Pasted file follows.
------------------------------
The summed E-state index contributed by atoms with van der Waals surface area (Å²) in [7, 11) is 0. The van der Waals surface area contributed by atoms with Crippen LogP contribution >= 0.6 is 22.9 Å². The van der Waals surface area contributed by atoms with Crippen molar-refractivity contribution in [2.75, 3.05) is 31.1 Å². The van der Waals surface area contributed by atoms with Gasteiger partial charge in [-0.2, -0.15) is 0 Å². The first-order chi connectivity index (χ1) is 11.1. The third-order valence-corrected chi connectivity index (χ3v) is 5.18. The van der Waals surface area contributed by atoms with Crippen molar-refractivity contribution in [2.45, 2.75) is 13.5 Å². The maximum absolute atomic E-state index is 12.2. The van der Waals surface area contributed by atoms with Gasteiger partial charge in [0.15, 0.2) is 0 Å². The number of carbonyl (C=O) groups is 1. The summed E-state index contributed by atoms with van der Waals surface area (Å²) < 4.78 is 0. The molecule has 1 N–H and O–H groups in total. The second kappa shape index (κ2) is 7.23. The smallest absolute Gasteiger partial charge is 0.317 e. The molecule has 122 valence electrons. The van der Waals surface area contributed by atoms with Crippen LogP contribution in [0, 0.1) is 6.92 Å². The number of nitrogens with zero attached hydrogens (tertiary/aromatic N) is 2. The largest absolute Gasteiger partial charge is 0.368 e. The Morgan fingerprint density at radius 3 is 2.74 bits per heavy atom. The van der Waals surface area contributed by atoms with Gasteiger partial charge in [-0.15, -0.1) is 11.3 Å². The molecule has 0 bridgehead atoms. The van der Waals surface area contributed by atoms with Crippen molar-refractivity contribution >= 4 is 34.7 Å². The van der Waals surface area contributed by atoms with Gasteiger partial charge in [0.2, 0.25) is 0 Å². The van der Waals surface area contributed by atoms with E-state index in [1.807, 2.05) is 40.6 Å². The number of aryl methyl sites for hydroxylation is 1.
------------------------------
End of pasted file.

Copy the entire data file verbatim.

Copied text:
The summed E-state index contributed by atoms with van der Waals surface area (Å²) in [7, 11) is 0. The van der Waals surface area contributed by atoms with Crippen LogP contribution >= 0.6 is 22.9 Å². The van der Waals surface area contributed by atoms with Crippen molar-refractivity contribution in [2.75, 3.05) is 31.1 Å². The van der Waals surface area contributed by atoms with Gasteiger partial charge in [-0.2, -0.15) is 0 Å². The first-order chi connectivity index (χ1) is 11.1. The third-order valence-corrected chi connectivity index (χ3v) is 5.18. The van der Waals surface area contributed by atoms with Crippen molar-refractivity contribution in [2.45, 2.75) is 13.5 Å². The maximum absolute atomic E-state index is 12.2. The van der Waals surface area contributed by atoms with Gasteiger partial charge in [0.15, 0.2) is 0 Å². The number of carbonyl (C=O) groups is 1. The summed E-state index contributed by atoms with van der Waals surface area (Å²) < 4.78 is 0. The molecule has 1 N–H and O–H groups in total. The second kappa shape index (κ2) is 7.23. The smallest absolute Gasteiger partial charge is 0.317 e. The molecule has 122 valence electrons. The van der Waals surface area contributed by atoms with Crippen LogP contribution in [0, 0.1) is 6.92 Å². The number of nitrogens with zero attached hydrogens (tertiary/aromatic N) is 2. The largest absolute Gasteiger partial charge is 0.368 e. The Morgan fingerprint density at radius 3 is 2.74 bits per heavy atom. The van der Waals surface area contributed by atoms with Gasteiger partial charge in [-0.15, -0.1) is 11.3 Å². The molecule has 0 bridgehead atoms. The van der Waals surface area contributed by atoms with Crippen molar-refractivity contribution >= 4 is 34.7 Å². The van der Waals surface area contributed by atoms with Gasteiger partial charge in [0.2, 0.25) is 0 Å². The van der Waals surface area contributed by atoms with E-state index in [1.807, 2.05) is 40.6 Å². The number of aryl methyl sites for hydroxylation is 1.